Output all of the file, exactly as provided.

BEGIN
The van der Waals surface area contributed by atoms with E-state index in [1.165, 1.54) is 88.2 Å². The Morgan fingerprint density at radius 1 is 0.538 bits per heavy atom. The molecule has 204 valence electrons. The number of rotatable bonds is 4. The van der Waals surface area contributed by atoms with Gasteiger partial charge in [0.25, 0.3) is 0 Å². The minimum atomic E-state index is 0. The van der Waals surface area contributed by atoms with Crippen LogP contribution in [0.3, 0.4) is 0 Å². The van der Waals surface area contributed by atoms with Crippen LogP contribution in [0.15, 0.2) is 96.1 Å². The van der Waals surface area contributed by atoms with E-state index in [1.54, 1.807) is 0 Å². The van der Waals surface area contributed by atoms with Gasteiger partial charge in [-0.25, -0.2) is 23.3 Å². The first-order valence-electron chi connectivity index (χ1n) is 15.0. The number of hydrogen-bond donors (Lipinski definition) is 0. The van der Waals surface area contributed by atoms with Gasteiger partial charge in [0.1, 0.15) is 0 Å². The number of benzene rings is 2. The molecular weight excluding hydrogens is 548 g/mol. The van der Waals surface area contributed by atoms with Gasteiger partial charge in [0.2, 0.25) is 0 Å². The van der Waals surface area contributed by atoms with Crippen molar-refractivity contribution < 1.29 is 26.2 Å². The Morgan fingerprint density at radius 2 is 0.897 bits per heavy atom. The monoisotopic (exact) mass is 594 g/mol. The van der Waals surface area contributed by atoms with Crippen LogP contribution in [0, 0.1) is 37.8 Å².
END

The van der Waals surface area contributed by atoms with E-state index in [1.165, 1.54) is 88.2 Å². The Morgan fingerprint density at radius 1 is 0.538 bits per heavy atom. The molecule has 204 valence electrons. The number of rotatable bonds is 4. The van der Waals surface area contributed by atoms with Gasteiger partial charge in [0.25, 0.3) is 0 Å². The minimum atomic E-state index is 0. The van der Waals surface area contributed by atoms with Crippen LogP contribution in [0.3, 0.4) is 0 Å². The van der Waals surface area contributed by atoms with Crippen LogP contribution in [0.15, 0.2) is 96.1 Å². The van der Waals surface area contributed by atoms with E-state index in [1.54, 1.807) is 0 Å². The van der Waals surface area contributed by atoms with Gasteiger partial charge in [-0.25, -0.2) is 23.3 Å². The first-order valence-electron chi connectivity index (χ1n) is 15.0. The number of hydrogen-bond donors (Lipinski definition) is 0. The van der Waals surface area contributed by atoms with Gasteiger partial charge in [0.1, 0.15) is 0 Å². The number of benzene rings is 2. The molecular weight excluding hydrogens is 548 g/mol. The van der Waals surface area contributed by atoms with Gasteiger partial charge in [0.2, 0.25) is 0 Å². The van der Waals surface area contributed by atoms with Crippen molar-refractivity contribution < 1.29 is 26.2 Å². The Morgan fingerprint density at radius 2 is 0.897 bits per heavy atom. The monoisotopic (exact) mass is 594 g/mol. The van der Waals surface area contributed by atoms with Crippen LogP contribution in [0, 0.1) is 37.8 Å².